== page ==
future of directv

The days of DirecTV are numbered


In the future of technology, start saying goodbye to DirecTV.

It may not be sea today or tomorrow, but it could be soon. DirecTV owner AT&T admitted this week that it is no longer actively marketing the service, which has seen subscribers fall from 16 million to 16 million when the company bought it for $ 49 million in 2015.

AT&T will continue to sell DirecTV in "more rural or less dense suburban areas," said John Stankey, president of AT&T at an investor conference. "But in terms of our strength of labels and our momentum in the market, it will be specific pay-TV packages in software."

A saber, the new AT&T TV, opened a national level this week with negative reviews. "I recommend taking a pass," Edward C. Baig said in his USA TODAY review, due to high prices, the need to rent equipment and a two-year contract. Also, add some missing key programming, such as Amazon Prime Video, Hulu and the NFL games that sports fans crave on DirecTV.

DirecTV was reduced in 1994 as a way for rural clients received television entertainment in areas not covered by cable, but over the years it also expanded to urban centers.

The pitch: by installing a small satellite dish on the roof or outside the house, customers can get more channels and a clearer signal, with a strong emphasis on sports. In particular, "NFL Sunday Ticket", which offers "all live games" across the country in one place. The disadvantage: two-year contracts and equipment rental.

Phillip Swann, who blogs as "TV Answer Man" and covered the problems of DirecTV, was surprised by the new AT&T offer.

"This is all that people did not like about television in the last 10 years," he says. "Two-year contracts, rising prices and equipment rental. If this were 10 years ago, AT&T TV may require an opportunity. But not now."

The ease of streaming alternatives, from smart TVs that connect to the Internet to bring apps like Netflix, Hulu and Amazon Prime, or cheap streaming players like Roku and Amazon Fire TV Stick, which sell for around $ 25, make that the need for equipment to rent a thing from the past

In fact, AT&T has its sights set on the transmission market, putting the marketing muscle behind the new HBO Max service that will be launched in May. It sells for $ 14.99 per month and includes originals and reps of shows like "Friends" and "The Big Bang Theory."

Swann believes that when the NFL deal expires in two years, AT&T will sell DirecTV or close it. A smart shopper has already expressed interest, Dish Network. Owner Charlie Ergen said a merger was "inevitable" in a recent earnings call.

The merger of the two services does not detect the tide of cutting the cable, which has hurt satellite companies more severely than the cable. In total, some 6 million customers left the satellite and cable in 2019, according to Wall Street analyst firm MoffettNathanson.

Dish lost 100,000 subscribers in the most recent quarter, compared to 1.1 million DirecTV. Currently, Dish has 9 million subscribers, plus 2.5 million for the alternative Sling TV cable transmission service. AT&T also has a streaming service, AT&T Now (formerly known as DirecTV Now), which has just under 1 million subscribers.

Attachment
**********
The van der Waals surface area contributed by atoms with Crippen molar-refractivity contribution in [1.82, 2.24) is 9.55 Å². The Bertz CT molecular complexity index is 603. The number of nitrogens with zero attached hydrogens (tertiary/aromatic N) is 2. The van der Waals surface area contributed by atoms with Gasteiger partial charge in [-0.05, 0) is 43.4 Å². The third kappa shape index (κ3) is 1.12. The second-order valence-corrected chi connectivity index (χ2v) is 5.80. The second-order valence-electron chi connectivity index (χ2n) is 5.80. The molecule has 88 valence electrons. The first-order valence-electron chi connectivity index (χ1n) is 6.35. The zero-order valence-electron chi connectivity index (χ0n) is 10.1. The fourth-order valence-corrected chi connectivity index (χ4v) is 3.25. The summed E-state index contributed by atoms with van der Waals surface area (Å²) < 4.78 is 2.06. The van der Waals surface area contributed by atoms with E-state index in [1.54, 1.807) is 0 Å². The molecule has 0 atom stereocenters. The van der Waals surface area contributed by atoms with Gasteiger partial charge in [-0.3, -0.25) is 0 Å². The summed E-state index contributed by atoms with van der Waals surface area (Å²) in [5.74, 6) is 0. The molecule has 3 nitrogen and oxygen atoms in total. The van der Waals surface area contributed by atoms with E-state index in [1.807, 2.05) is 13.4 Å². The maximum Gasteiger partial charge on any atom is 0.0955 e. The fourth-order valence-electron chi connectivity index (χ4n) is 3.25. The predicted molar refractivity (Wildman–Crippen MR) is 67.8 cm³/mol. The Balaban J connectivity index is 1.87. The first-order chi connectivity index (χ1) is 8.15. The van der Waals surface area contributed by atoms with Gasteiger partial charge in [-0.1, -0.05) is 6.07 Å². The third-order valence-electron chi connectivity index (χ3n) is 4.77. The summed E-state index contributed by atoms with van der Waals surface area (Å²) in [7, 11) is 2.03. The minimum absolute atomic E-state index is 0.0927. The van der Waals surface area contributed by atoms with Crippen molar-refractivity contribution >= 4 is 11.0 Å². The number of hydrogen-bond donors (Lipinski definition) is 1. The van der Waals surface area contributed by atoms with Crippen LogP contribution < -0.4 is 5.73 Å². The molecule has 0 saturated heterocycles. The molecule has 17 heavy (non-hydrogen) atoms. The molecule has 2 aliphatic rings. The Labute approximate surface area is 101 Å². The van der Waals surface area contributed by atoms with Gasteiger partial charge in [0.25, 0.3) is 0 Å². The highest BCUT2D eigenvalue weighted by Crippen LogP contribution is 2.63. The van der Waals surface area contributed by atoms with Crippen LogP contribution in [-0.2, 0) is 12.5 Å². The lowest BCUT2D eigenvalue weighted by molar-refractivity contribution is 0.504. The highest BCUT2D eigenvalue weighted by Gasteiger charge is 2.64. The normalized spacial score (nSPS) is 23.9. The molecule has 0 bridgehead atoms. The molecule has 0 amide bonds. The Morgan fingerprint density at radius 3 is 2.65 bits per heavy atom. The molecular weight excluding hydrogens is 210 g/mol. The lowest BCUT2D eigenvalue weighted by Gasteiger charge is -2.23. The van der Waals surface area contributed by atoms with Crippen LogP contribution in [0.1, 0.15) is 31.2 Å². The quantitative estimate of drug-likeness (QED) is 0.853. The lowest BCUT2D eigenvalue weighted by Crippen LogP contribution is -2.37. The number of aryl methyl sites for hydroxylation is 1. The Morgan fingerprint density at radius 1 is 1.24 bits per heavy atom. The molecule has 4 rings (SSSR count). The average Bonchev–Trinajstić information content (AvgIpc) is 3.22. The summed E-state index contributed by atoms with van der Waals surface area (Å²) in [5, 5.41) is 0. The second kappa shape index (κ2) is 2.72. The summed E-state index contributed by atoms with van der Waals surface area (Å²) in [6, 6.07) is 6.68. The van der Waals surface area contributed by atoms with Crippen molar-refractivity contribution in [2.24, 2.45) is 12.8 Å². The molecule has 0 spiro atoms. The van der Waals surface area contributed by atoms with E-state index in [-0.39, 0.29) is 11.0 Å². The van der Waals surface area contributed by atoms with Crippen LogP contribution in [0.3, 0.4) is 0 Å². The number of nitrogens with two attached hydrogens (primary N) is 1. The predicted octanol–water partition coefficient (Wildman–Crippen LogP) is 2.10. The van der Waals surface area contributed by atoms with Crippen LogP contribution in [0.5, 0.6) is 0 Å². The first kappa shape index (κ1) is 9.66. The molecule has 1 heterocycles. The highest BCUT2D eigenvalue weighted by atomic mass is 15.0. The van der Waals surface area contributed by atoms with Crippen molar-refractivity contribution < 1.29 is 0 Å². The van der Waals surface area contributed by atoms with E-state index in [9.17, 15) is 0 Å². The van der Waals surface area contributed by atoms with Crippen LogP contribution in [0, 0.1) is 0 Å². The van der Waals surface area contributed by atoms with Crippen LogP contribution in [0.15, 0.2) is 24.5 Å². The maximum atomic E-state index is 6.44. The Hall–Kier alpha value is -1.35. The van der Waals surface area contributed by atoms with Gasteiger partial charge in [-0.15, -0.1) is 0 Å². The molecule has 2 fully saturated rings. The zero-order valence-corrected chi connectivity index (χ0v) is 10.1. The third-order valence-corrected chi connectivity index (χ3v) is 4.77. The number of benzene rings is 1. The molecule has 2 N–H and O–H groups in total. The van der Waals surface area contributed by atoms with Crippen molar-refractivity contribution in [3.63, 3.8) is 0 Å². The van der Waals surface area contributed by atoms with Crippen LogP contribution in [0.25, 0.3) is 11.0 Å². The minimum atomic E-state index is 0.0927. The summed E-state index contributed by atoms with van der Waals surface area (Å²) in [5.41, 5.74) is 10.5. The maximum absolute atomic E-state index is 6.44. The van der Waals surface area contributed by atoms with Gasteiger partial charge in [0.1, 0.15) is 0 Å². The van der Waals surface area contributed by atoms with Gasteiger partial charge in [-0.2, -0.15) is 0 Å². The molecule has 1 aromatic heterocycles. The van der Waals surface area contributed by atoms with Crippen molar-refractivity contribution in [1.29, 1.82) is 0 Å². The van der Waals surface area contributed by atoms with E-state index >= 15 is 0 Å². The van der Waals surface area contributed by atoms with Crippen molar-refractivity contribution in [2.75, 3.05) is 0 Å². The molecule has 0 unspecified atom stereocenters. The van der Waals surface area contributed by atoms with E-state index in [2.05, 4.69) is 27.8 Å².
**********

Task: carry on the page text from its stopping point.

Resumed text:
Swann believes that, together, Dish and DirectTV, with more than 25 million subscribers, would remain a force that could continue for several more years.

Meanwhile, what should consumers do?

DirecTV still stands. And if you have it now and have a contract, it will cost you money to leave, so stay there.

If you do not have a contract, you live in a rural area and the satellite service is considered, Dish is a cheaper alternative. It starts at $ 59.99 monthly for service on two televisions, compared to DirecTV from $ 49.99, but ESPN and other sports channels, Discovery and kitchen channels are missing. To get those and NFL Sunday Ticket, pay $ 66.99 per month, but only during the first year. It rises to $ 122.99 per month during the second year of the contract.
future of directv

The $ 59.99 Dish Network package does not go up in the second year and includes ESPN, Discovery and HGTV, which are missing from the basic DirecTV package.

If you can live without sports packages, try an antenna. They have become much more powerful than they used to be, with built-in tuners. Mohu, which manufactures the popular Leaf antenna, given that they capture signals up to 50 miles from the transmission towers.

You did not select the cable networks, but will pick up the transmission channels.

YouTube TV ($ 49.99), Hulu with Live TV ($ 55) and Sling TV ($ 30) are cable transmission alternatives that do not include equipment rental. But you will need to live in an area with a good Internet signal to work effectively.

Sport could be a big problem. YouTube TV recently said it would leave the programming of the regional channels YES Network (which includes the New York Yankees) and Fox Sports, but ended up making a deal for them to remain, almost.

YES Network is still abandoned, but YouTube ended up retaining 19 of the 21 regional networks. But in action missing teams of such high profile as Los Angeles Clippers, Kings and Angels.

Where can you see them yet? Hulu with Live TV and, ironically, the streaming service of AT&T AT&T Now, which offers the games while AT&T TV does not.

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